John MacDougall, Getty Images
John MacDougall, Getty Images

The most startling memorial to victims of the Holocaust may also be the easiest to miss. Embedded in the sidewalks of more than 20 countries, more than 60,000 Stolpersteine—German for “stumbling stones”—mark the spots where victims last resided before they were forced to leave their homes. The modest, nearly 4-by-4-inch brass blocks, each the size of a single cobblestone, are planted outside the doorways of row houses, bakeries, and coffee houses. Each tells a simple yet chilling story: A person lived here. This is what happened to them.

Here lived Hugo Lippers
Born 1878
Arrested 11/9/1938 — Altstrelitzer prison
Deported 1942 Auschwitz

The project is the brainchild of the German artist Gunter Demnig, who first had the idea in the early 1990s as he studied the Nazis' deportation of Sinti and Roma people. His first installations were guerrilla artwork: According to Reuters, Demnig laid his first 41 blocks in Berlin without official approval. The city, however, soon endorsed the idea and granted him permission to install more. Today, Berlin has more than 5000.

Demnig lays a Stolpersteine.
Artist Gunter Demnig lays a Stolpersteine outside a residence in Hamburg, Germany in 2012.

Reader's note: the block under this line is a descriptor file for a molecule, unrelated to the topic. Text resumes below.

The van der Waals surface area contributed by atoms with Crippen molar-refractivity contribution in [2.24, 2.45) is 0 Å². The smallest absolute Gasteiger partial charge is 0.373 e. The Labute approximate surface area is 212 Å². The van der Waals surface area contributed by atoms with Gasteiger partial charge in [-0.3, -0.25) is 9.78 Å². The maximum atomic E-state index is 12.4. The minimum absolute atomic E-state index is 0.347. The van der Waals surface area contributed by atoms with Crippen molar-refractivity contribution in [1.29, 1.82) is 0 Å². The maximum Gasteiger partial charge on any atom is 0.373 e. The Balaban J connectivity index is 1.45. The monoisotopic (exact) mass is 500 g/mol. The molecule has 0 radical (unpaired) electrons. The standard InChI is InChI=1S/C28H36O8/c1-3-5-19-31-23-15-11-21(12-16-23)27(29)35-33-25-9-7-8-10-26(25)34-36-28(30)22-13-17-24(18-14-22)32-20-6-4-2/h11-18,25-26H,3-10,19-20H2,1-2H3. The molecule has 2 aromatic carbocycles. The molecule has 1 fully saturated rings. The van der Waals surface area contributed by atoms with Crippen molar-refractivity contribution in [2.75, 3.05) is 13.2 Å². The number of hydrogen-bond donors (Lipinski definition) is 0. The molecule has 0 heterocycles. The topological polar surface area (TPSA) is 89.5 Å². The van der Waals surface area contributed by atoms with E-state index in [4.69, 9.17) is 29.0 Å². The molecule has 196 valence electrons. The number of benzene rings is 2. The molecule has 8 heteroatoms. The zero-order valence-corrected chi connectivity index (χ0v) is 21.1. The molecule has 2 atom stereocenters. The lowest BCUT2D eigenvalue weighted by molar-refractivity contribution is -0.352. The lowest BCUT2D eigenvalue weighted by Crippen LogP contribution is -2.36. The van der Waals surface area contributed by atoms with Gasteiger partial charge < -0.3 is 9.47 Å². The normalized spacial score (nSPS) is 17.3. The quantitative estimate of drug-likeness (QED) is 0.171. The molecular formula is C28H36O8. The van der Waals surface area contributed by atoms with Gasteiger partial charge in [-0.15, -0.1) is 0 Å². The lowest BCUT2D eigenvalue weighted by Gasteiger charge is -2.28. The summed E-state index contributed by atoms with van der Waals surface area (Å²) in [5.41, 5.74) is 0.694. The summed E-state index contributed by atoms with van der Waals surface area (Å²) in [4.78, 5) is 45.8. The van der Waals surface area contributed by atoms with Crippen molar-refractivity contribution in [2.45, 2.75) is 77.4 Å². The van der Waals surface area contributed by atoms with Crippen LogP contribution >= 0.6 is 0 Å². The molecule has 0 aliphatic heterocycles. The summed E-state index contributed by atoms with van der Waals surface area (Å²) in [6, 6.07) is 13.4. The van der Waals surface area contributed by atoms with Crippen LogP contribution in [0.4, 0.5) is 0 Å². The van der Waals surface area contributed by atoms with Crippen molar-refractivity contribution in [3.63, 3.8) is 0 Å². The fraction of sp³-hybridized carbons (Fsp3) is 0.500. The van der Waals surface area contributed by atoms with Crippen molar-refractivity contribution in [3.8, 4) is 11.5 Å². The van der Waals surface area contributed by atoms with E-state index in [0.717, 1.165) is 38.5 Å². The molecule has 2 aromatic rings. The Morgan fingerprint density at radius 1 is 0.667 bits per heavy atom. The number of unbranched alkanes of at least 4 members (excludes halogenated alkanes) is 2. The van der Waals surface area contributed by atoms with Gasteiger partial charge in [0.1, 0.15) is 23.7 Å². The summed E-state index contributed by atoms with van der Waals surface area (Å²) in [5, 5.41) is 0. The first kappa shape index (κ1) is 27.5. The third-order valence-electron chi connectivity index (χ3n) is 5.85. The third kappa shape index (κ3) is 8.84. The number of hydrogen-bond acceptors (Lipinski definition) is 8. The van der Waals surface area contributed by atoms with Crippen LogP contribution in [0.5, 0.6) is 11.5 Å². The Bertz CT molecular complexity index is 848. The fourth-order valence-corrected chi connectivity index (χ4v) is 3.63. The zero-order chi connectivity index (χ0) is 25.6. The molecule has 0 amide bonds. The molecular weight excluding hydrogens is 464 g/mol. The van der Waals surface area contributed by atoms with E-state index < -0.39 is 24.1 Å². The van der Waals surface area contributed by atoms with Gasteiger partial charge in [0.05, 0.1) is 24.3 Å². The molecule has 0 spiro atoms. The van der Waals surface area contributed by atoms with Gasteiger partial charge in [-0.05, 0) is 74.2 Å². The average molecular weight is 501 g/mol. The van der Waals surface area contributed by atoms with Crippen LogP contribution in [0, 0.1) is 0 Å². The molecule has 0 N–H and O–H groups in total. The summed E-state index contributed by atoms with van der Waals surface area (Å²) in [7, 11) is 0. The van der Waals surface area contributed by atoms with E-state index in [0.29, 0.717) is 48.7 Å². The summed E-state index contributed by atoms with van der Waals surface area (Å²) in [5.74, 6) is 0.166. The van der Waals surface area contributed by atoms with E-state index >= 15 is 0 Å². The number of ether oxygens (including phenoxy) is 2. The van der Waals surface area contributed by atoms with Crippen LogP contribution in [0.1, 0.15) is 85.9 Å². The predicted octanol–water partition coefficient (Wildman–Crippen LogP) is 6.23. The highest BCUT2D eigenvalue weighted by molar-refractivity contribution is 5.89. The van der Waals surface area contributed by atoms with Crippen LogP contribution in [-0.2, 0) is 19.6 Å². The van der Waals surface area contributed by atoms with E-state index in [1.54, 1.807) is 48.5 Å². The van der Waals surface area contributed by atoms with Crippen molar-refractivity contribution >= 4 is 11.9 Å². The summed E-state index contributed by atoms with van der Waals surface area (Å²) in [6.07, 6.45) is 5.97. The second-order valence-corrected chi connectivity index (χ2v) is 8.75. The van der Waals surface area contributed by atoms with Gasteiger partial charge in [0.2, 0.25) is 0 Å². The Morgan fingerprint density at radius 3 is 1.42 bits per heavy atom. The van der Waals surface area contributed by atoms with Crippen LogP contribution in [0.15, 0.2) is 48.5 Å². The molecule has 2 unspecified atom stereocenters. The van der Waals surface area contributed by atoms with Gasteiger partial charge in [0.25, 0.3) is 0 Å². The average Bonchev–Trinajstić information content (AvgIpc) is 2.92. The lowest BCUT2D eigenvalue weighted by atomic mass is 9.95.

Patrick Lux, Getty Images

The Stolpersteine are unique in their individuality. Too often, the millions of Holocaust victims are spoken of as a nameless mass. And while the powerful memorials and museums in places such as Berlin and Washington, D.C. are an antidote to that, the Stolpersteine are special—they are decentralized, integrated into everyday life. You can walk down a sidewalk, look down, and suddenly find yourself standing where a person's life changed. History becomes unavoidably present.

That's because, unlike gravestones, the stumbling stones mark an important date between a person’s birth and death: the day that person was forced to abandon his or her home. As a result, not every stumbling stone is dedicated to a person who was murdered. Some plaques commemorate people who fled Europe and survived. Others honor people who were deported but managed to escape. The plaques aim to memorialize the moment a person’s life was irrevocably changed—no matter how it ended.

The ordinariness of the surrounding landscape—a buzzing cafe, a quaint bookstore, a tree-lined street—only heightens that effect. As David Crew writes for Not Even Past, “[Demnig] thought the stones would encourage ordinary citizens to realize that Nazi persecution and terror had begun on their very doorsteps."

A man in a shop holding a hammer making a Stolpersteine.
Artisan Michael Friedrichs-Friedlaender hammers inscriptions into the brass plaques at the Stolpersteine manufacturing studio in Berlin.
Sean Gallup, Getty Images

While Demnig installs every single Stolpersteine himself, he does not work alone. His project, which stretches from Germany to Brazil, relies on the research of hundreds of outside volunteers. Their efforts have not only helped Demnig create a striking memorial, but have also helped historians better document the lives of individuals who will never be forgotten.